Opinions expressed here are my own and do not represent the views of the congregation I joyfully serve. But my congregation loves me!

Sunday, February 27, 2011

You Can't Keep A Good Woman Down--A Sermon

You Can’t Keep A Good Woman Down
John Shuck

First Presbyterian Church
Elizabethton, Tennessee

February 27th, 2011
Celebrate the Gifts of Women

Gospel of Jesus 12:27-31

He told them a parable:

Once there was a judge in this town who neither feared God nor cared about people.

In that same town was a widow who kept coming to him and demanding,
“Give me a ruling against the person I am suing.”

For a while he refused; but eventually he said to himself,
“I’m not afraid of God and I don’t care about people, but this widow keeps pestering me.
So I’m going to give her a favorable ruling,
or else she’ll keep coming back until she wears me down.”

Robert Funk and the Jesus Seminar, The Gospel of Jesus (Santa Rosa: Polebridge Press, 1999), p. 59, 61. Luke 18:2-5.



When a gospel writer tells you the meaning of the parable before telling the parable, you want to raise your eyebrow in suspicion. Luke not only tells you up front what he thinks the parable means but then puts words on the lips of Jesus at the end to reinforce not the parable but the explanation.

It is like a reporter who rather than report on the actual event, instead uses the event as a starting off point to tell his or her own story.

Yesterday about 200 people held a rally in Johnson City on behalf of teachers and union workers. There was a small counter protest of about a dozen, twenty at most. The reporter wrote that hundreds of people lined both sides of the street and said:

“They were voicing their opinions on both sides of a growing debate in Tennessee to change public education.”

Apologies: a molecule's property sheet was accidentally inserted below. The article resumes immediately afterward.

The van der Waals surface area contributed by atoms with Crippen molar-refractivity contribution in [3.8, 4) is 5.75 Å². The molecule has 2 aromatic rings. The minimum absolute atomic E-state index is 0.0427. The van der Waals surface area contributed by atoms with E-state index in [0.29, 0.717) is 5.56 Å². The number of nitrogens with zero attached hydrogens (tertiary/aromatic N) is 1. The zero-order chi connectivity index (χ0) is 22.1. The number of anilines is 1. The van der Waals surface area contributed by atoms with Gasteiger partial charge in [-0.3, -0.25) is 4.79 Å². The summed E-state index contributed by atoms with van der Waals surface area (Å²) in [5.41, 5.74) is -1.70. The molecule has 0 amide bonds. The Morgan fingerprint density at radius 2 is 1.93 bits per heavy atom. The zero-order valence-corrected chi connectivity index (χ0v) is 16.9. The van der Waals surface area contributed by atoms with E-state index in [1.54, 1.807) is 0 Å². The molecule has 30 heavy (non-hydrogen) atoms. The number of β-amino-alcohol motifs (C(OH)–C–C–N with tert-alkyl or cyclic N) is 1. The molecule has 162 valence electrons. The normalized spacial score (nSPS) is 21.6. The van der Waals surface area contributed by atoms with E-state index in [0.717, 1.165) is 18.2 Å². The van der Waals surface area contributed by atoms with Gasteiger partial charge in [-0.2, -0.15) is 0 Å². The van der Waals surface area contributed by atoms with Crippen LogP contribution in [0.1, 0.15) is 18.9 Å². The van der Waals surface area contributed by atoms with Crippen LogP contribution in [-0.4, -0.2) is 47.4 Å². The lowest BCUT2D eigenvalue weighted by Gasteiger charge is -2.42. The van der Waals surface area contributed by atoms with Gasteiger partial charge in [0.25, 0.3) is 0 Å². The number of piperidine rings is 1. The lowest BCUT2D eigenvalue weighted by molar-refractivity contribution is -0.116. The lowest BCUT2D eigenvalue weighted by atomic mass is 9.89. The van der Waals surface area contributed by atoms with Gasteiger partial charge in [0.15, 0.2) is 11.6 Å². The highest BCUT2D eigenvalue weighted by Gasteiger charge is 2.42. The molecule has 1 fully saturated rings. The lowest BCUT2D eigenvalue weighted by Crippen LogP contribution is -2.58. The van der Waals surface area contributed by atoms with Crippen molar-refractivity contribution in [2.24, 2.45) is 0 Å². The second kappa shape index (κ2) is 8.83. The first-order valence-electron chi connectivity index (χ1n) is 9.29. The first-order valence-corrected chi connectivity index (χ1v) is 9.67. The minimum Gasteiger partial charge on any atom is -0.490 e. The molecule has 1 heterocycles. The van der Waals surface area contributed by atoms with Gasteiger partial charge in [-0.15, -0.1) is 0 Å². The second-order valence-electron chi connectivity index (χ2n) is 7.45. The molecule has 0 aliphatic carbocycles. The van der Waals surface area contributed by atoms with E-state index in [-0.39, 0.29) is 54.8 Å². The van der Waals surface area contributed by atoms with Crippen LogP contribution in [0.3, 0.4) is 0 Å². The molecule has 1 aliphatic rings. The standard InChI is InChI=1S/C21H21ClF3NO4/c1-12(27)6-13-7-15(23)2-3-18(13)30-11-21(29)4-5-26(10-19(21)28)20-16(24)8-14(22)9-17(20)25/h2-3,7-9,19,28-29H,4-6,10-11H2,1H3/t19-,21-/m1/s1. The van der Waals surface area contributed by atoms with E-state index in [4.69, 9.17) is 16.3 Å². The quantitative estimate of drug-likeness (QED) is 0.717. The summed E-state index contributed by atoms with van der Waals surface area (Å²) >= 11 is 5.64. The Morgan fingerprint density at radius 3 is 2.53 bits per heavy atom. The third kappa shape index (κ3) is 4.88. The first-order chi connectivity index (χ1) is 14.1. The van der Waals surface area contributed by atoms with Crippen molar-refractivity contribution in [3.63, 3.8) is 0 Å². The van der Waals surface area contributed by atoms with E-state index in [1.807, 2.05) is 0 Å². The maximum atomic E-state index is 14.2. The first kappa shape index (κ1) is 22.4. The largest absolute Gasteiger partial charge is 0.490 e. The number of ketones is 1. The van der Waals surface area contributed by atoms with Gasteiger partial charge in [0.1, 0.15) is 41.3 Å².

According to the report, one would think there were equal numbers on both sides. It wasn’t the case. Except for a few brief words from the rally's organizer, the reporter didn’t actually talk to the demonstrators but to a woman who happened to stumble on the scene and offer her views about education and teachers, which were not favorable. Then the reporter spoke to a member of the handful of opposing voices. The reporter had a story to tell but it had little to do with the events that had actually occurred. We call that spin. A far more accurate report, however, is in today’s Johnson City Press. WJHL on Tricities.com did a pretty fair job as well.

The gospel writers used spin when they told the story of Jesus and when they repeated the stories he told. They took the parables of Jesus and used them to spin their own narrative. That is why the quest to get underneath the stories is so important. We are looking for what the guy said rather than what was said about him. It doesn’t mean that work is easy or is definite by any means. It is an attempt, however, to be honest to Jesus.

Luke has a theme.

The readers should pray always and not lose heart because the Son of Man is coming, the one who will deliver justice.

It is perhaps not a bad message. It just doesn’t have anything to do with the parable. You don’t even need the parable to deliver the message. Here is the message, both prologue and epilogue without the parable:

He told them a parable about the need to pray at all times and never to lose heart. This is what he said:
And then he tells the parable about a corrupt judge and a widow. Then Luke creates this epilogue:
And the Lord said, “Don’t you hear what the corrupt judge says? Do you really think God won’t hand out justice to his chosen ones—those who call on him day and night? Do you really think he’ll put them off? I’m telling you, he’ll give them justice and to give it quickly. Still, when the son of Adam comes, will he find trust on the earth?”
If that is the message, Luke picked the wrong parable to tell it. The judge in the parable is certainly not a good symbol for God. He is a better symbol for Dr. Evil. No amount of praying to this guy is going to change anything. No appeal to justice, no appeal to common decency, will ever change him. It is rather bizarre that Luke would use this example to make the point that God will grant justice and grant it quickly.

In the parables of Jesus, whenever we have characters in positions of authority such as judges, kings, or wealthy landowners, the tendency has been to interpret that character as a god-figure. The gospel writers themselves will often do that. To do so misses the scandal of the parable. Be very suspicious of any character in authority in the parables of Jesus.